Why You Should Train Movement, Not Muscle – with Jay Dicharry
While most of us know we need to do strength work to truly see results, according to Jay Dicharry, this is a waste of time without also practicing movement and mobility.
One of America’s leading physical therapists and the author of Anatomy for Runners, Jay established his reputation as an expert in biomechanical analysis as Director of the University of Virginia’s SPEED Clinic.
Today, athletes from all over travel to his REP Lab in Bend Oregon where Jay blends clinical practice and engineering to better understand overuse injuries.
But what sets Jay apart from traditional therapy? He works to correct imbalances before they become a problem, and to do that he helps runners rewire their body-brain movement patterns.
In this episode, Jay will share a little about his new book, Running Rewired, explain how we can rediscover our body-brain movement patterns, and dispel the myths that pervade both the shoe and physical therapy industries.
Questions Jay is asked:
3:10 When and how did you start running?
4:30 Did your own injuries prompt your interest in pursuing Physical therapy as a career?
5:21 Were you able to find a ‘smoking gun’ for your body’s propensity to injury?
7:54 Why did you emphasize Quality over Quantity when you designed the workouts in your new book, Running Rewired?
11:06 These exercises are designed to rewire body / brain movement patterns; what are they and why do we lose them over time?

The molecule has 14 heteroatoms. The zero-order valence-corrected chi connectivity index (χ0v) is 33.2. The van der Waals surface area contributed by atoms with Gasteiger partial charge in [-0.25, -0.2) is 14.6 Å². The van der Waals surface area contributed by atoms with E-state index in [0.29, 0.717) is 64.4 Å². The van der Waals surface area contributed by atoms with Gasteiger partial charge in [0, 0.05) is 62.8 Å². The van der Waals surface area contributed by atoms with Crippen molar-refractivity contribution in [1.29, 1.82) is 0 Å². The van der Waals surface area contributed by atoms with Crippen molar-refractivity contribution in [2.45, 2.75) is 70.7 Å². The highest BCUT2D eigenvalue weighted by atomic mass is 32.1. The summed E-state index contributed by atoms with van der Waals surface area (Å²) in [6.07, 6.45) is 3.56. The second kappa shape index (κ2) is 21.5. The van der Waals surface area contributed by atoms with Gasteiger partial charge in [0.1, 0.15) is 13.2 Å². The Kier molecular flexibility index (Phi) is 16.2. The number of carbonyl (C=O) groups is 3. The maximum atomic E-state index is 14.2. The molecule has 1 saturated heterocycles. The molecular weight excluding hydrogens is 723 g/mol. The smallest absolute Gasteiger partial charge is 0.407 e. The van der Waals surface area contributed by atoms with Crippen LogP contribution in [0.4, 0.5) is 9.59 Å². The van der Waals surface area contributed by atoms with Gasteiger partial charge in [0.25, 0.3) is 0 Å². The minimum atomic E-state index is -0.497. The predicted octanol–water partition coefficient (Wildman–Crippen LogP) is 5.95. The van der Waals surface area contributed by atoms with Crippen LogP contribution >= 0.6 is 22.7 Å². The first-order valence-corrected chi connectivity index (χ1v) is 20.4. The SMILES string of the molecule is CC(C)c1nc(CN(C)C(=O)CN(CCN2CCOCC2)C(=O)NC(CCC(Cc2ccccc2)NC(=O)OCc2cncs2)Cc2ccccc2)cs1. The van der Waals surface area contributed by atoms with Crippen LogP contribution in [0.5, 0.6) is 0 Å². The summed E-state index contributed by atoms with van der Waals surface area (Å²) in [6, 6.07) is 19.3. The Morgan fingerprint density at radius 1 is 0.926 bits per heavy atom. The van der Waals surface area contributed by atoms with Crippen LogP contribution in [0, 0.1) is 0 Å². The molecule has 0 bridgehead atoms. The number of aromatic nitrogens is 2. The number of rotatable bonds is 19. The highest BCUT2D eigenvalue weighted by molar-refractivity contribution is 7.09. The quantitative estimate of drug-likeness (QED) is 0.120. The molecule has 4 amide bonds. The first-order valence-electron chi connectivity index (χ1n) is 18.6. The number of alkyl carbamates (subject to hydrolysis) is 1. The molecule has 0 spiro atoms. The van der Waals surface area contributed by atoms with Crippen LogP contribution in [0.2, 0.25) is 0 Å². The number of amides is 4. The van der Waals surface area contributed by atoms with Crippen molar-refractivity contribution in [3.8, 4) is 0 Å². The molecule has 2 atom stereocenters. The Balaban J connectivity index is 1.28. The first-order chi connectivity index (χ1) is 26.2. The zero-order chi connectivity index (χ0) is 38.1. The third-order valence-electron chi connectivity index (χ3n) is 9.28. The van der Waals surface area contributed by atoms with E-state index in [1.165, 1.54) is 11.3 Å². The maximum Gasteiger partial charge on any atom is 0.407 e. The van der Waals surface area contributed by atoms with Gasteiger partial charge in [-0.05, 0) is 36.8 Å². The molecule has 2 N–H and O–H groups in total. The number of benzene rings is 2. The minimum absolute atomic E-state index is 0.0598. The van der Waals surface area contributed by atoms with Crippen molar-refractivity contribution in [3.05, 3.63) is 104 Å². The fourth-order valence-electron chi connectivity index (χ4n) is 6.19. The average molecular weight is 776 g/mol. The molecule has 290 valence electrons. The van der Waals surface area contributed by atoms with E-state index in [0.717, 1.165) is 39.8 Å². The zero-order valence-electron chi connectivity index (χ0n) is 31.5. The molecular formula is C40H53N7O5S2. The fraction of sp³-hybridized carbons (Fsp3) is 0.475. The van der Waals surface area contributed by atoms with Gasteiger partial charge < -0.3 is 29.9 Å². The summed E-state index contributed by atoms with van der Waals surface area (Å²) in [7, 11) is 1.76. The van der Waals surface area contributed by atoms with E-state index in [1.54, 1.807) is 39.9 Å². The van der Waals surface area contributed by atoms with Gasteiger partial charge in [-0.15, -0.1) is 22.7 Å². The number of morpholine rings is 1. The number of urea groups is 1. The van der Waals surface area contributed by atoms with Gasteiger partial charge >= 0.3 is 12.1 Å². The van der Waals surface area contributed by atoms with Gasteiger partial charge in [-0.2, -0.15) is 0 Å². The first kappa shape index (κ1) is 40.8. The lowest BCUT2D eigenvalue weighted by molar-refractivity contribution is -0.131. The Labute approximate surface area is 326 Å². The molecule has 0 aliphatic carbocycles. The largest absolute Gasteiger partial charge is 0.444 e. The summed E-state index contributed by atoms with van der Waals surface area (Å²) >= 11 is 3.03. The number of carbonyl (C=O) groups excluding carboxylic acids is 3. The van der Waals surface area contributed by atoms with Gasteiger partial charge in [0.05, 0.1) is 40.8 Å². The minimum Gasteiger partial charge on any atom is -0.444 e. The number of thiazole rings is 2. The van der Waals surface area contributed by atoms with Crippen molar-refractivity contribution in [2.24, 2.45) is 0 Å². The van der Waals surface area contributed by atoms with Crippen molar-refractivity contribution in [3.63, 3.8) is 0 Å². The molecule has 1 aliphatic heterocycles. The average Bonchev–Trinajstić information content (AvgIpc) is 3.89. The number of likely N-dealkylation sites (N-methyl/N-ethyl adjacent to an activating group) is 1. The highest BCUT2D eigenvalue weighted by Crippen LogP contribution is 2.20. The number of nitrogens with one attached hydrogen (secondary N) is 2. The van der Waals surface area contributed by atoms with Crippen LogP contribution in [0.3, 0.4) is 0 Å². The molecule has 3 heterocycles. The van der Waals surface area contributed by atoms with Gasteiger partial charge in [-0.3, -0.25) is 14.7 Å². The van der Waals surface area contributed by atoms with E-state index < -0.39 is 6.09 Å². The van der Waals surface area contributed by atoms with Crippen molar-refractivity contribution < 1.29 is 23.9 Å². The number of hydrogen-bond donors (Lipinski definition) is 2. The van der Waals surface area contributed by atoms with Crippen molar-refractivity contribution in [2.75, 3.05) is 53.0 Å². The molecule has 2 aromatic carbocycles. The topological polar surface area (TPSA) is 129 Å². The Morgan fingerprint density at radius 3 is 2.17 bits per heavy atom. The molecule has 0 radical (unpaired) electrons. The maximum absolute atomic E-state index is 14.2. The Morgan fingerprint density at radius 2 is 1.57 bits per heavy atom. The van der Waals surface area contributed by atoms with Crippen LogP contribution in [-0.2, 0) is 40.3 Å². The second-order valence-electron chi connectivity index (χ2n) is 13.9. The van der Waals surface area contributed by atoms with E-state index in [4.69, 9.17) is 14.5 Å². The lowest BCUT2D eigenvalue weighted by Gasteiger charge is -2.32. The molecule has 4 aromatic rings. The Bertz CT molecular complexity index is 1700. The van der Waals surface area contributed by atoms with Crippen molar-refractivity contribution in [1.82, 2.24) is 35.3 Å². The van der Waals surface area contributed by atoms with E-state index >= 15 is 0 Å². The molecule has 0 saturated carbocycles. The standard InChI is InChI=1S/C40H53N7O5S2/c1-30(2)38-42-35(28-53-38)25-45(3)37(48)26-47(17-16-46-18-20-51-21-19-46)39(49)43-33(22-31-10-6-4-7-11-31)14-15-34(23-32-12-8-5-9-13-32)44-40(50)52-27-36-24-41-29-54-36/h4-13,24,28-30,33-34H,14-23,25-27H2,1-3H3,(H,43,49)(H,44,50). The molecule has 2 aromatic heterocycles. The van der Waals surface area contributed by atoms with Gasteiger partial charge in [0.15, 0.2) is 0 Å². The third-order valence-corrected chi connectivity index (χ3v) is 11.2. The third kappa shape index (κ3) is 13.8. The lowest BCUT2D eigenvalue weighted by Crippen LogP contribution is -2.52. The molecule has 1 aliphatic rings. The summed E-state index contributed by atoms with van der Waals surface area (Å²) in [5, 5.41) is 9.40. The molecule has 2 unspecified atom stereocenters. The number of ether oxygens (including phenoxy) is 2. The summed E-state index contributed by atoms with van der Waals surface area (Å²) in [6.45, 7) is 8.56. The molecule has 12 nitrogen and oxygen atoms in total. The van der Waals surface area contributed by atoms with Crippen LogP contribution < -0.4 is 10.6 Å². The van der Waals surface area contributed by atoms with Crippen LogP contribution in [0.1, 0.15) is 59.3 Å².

17:00 Why are injury rates so high and what are the biggest culprits behind them?
25:15 Why do you consider a lot of injuries to be ‘Chain-reaction’ injuries?
29:59 Why is a 180 cadence not necessarily optimal for every runner?
34:41 How important is it for runners to be running on their forefoot?
37:17 How does “Rate of Force” play into all of this?
41:57 How could a college athlete with a background of strength work go about increasing ‘explosiveness’ and ‘Rate of Force’?
46:39 Can shoes improve running form?
51:13 How has performance therapy changed since you came into the field?
56:51 Do you have any research projects going on currently?
Quotes by Jay:
“The time to worry about your form is not at the finish line at a half-marathon with a competitor breathing down your neck; you should have practiced it a long time ago. And I think that time is now.”
“I’m not trying to get you to train a muscle, I want you to train a movement.”
“I don’t believe in isometric exercises; exercises where you hold a static position in a sport which you don’t hold a static position. If running’s dynamic, then posture’s dynamic.”
“When you start to talk about these athletes in Born To Run, they’re harvesting crops, they’re hunting down animals… Running IS their transportation mechanism. And then we basically watch Netflix and put a pair of shoes on and hope for the best.”
“We live in a society which is very mirror-dominant; we love to work our quads and our chests and we work things that are in front of us, but we neglect the things behind us.”
“Running is a lot of load applied for a long period of time.”
Take a Listen on Your Next Run
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